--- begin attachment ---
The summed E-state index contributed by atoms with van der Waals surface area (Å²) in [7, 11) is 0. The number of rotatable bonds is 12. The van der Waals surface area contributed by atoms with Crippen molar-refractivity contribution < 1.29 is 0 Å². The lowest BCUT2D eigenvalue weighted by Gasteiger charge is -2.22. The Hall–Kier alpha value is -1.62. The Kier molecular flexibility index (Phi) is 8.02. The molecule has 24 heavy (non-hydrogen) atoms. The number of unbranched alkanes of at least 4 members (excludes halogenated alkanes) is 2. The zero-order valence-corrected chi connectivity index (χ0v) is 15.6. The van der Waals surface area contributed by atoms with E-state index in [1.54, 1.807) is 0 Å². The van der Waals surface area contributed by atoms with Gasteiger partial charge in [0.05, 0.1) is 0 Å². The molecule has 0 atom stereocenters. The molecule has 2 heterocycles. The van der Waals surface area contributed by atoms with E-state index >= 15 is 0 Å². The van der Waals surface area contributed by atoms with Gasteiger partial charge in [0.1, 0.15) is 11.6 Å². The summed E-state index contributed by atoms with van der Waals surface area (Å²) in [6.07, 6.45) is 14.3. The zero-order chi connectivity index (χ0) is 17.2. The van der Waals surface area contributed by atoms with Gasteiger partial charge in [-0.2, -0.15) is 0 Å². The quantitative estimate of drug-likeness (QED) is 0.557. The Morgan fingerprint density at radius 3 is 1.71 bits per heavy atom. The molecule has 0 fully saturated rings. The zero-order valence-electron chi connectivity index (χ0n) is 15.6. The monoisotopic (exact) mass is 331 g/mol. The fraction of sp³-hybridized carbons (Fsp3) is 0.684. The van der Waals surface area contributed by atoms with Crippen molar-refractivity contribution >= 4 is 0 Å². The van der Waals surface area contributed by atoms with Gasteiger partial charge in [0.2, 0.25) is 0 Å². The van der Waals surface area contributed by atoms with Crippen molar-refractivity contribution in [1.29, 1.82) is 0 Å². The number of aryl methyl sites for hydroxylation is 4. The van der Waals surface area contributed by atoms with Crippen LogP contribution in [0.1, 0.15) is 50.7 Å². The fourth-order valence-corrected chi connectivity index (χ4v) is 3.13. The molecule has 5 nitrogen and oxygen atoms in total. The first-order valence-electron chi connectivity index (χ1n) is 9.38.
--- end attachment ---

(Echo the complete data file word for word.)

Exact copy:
The summed E-state index contributed by atoms with van der Waals surface area (Å²) in [7, 11) is 0. The number of rotatable bonds is 12. The van der Waals surface area contributed by atoms with Crippen molar-refractivity contribution < 1.29 is 0 Å². The lowest BCUT2D eigenvalue weighted by Gasteiger charge is -2.22. The Hall–Kier alpha value is -1.62. The Kier molecular flexibility index (Phi) is 8.02. The molecule has 24 heavy (non-hydrogen) atoms. The number of unbranched alkanes of at least 4 members (excludes halogenated alkanes) is 2. The zero-order valence-corrected chi connectivity index (χ0v) is 15.6. The van der Waals surface area contributed by atoms with E-state index in [1.54, 1.807) is 0 Å². The van der Waals surface area contributed by atoms with Gasteiger partial charge in [0.05, 0.1) is 0 Å². The molecule has 0 atom stereocenters. The molecule has 2 heterocycles. The van der Waals surface area contributed by atoms with E-state index >= 15 is 0 Å². The van der Waals surface area contributed by atoms with Gasteiger partial charge in [0.1, 0.15) is 11.6 Å². The summed E-state index contributed by atoms with van der Waals surface area (Å²) in [6.07, 6.45) is 14.3. The zero-order chi connectivity index (χ0) is 17.2. The van der Waals surface area contributed by atoms with Gasteiger partial charge in [-0.2, -0.15) is 0 Å². The quantitative estimate of drug-likeness (QED) is 0.557. The Morgan fingerprint density at radius 3 is 1.71 bits per heavy atom. The molecule has 0 fully saturated rings. The zero-order valence-electron chi connectivity index (χ0n) is 15.6. The monoisotopic (exact) mass is 331 g/mol. The fraction of sp³-hybridized carbons (Fsp3) is 0.684. The van der Waals surface area contributed by atoms with Crippen molar-refractivity contribution >= 4 is 0 Å². The van der Waals surface area contributed by atoms with Gasteiger partial charge in [0.2, 0.25) is 0 Å². The van der Waals surface area contributed by atoms with Crippen molar-refractivity contribution in [1.29, 1.82) is 0 Å². The number of aryl methyl sites for hydroxylation is 4. The van der Waals surface area contributed by atoms with Crippen LogP contribution in [0.1, 0.15) is 50.7 Å². The fourth-order valence-corrected chi connectivity index (χ4v) is 3.13. The molecule has 5 nitrogen and oxygen atoms in total. The first-order valence-electron chi connectivity index (χ1n) is 9.38.